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More than 8.4 million acres burned by U.S. wildfires so far this year, including more than 800,000 in Washington state; 2020 wildfire season one of the worst in decades 

Senators press for assessment to help ensure the National Guard has the firefighting resources it needs

WASHINGTON, DC – Today, U.S. Senators Patty Murray (D-WA) and Maria Cantwell (D-WA) joined Senator Ron Wyden (D-OR) and 11 of their colleagues in a letter asking the National Guard for a report on its readiness to help states prepare, fight, and recover from wildfires. The report will help Congress address any current needs and utilize all available resources to respond to this year’s record wildfire season. The senators also noted that such a report will help Congress better equip the Guard in the future for the likelihood of increasingly severe and destructive fire seasons brought on by human-driven climate change. 

“We commend all the heroic men and women of the National Guard who have been responding to raging wildfires as part of a federal, state, and local effort,” the senators wrote in their letter to the Chief of the National Guard Bureau, General Daniel R. Hokanson. “With a more complete understanding of the Guard’s ability to respond, we can ensure proper resourcing and will be better able to keep our Guard members always ready and always there.” 

The 2020 wildfire season has been one of the worst in more than two decades. According to the most recent Incident Management Situation Report from the National Interagency Coordination Center, this year's wildfires have already burned 8,427,589 acres. The fires have killed dozens of Americans, destroyed thousands of structures, and displaced thousands. On August 19, Governor Inslee issued an emergency proclamation authorizing the Washington National Guard to respond to wildfires statewide. The National Guard has been active since in responding to fires across the state, including assisting with the Whitney Fire in Davenport that burned more than 127,430 acres.

In their letter, the senators requested the National Guard provide the following information:

  • The availability of appropriately trained personnel and equipment for firefighting-related needs;
  • An accounting of the capacity available through Emergency Management Assistance Compacts and whether expanding them may provide additional opportunities or wildfire capacity; and 
  • Any National Guard Bureau plans or constructs developed with governors for coordinated regional response.

In addition to Senators Murray, Cantwell, and Wyden, the letter was also signed by U.S. Senators Patrick Leahy (D-VT), Chuck Schumer (D-NY), Jeff Merkley (D-OR), Tammy Duckworth (D-IL), Tom Udall (D-NM), Bob Casey (D-PA), Dianne Feinstein (D-CA), Jon Tester (D-MT), Michael Bennet (D-CO), Martin Heinrich (D-NM), and Bernie Sanders (I-VT).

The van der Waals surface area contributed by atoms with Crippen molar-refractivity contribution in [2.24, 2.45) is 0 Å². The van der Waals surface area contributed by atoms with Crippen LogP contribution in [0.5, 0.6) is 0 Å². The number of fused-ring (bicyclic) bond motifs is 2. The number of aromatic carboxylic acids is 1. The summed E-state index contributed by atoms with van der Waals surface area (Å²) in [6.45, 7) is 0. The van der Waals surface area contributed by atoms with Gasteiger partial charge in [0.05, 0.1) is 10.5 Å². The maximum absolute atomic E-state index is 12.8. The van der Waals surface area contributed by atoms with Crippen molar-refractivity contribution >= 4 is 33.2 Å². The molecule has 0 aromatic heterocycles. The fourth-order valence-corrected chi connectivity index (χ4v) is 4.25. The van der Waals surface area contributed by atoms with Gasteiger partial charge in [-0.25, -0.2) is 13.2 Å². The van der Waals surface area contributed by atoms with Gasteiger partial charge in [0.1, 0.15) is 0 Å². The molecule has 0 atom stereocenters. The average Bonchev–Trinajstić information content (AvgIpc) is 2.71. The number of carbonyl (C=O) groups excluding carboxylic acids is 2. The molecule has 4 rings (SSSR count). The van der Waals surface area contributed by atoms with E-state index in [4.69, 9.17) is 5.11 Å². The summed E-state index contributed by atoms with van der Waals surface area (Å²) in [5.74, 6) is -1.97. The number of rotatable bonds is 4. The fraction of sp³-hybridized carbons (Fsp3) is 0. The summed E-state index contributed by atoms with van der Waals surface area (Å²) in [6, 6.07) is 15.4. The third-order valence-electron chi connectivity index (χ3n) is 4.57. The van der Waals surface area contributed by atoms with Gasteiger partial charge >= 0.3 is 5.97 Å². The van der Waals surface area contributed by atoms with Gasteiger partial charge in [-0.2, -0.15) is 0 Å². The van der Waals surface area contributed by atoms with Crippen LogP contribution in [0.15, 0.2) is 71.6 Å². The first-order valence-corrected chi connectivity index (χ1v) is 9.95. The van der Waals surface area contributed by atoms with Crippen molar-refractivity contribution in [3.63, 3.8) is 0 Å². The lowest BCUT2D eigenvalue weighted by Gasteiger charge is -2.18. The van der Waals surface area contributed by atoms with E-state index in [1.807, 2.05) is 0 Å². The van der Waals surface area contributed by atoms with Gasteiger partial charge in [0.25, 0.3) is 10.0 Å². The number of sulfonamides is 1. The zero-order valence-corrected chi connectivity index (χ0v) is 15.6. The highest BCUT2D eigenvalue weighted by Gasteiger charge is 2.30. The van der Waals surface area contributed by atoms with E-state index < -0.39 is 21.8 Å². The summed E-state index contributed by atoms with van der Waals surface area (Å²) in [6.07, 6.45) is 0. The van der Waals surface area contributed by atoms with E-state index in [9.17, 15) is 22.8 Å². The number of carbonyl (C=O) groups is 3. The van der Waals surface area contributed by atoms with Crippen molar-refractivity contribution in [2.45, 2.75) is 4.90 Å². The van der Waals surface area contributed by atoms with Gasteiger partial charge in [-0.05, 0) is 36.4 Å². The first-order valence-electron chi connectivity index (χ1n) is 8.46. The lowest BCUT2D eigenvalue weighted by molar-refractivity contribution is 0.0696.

The full text of the letter is available below and HERE.

Dear General Hokanson:

As devastating fires of historic proportion continue to ravage the United States, we ask you to provide us an assessment of the National Guard’s ability to prepare for, respond to, and help state firefighting forces recover from wildfires. A frank estimation will help Congress address any gaps and use every resource available to respond to this year’s fires. It will also help us better resource and equip the Guard for a future in which human-driven climate change will make fire seasons increasingly severe and destructive.

Fighting fires is a complex mission that involves state, local, and federal officials and many different agencies. National Guard members who assist may be operating under Title 10, Title 32, State Active Duty, or outside of their state pursuant to an Emergency Management Assistance Compact between governors. Guard members must have the appropriate training, personnel numbers, and equipment needed to fulfill their missions, regardless of their status, because Americans are counting on them to succeed in the moment.

To that end we ask that you provide us your assessment of the current state of the National Guard’s ability to prepare for wildfires, help respond to them, and aid in the recovery. Please include the following:

  • An availability of appropriately trained personnel and equipment for firefighting-related needs.
  • An accounting of the capacity available through Emergency Management Assistance Compacts and whether you believe expanding them may provide additional opportunities or wildfire capacity.
  • Any National Guard Bureau plans or constructs developed with governors for coordinated regional response.

We urge you to be candid both about any current challenges and any gaps you think will emerge as increasingly destructive wildfire seasons put greater demands on the National Guard.

We commend all the heroic men and women of the National Guard who have been responding to raging wildfires as part of a federal, state, and local effort. With a more complete understanding of the Guard’s ability to respond, we can ensure proper resourcing and will be better able to keep our Guard members always ready and always there.

Sincerely,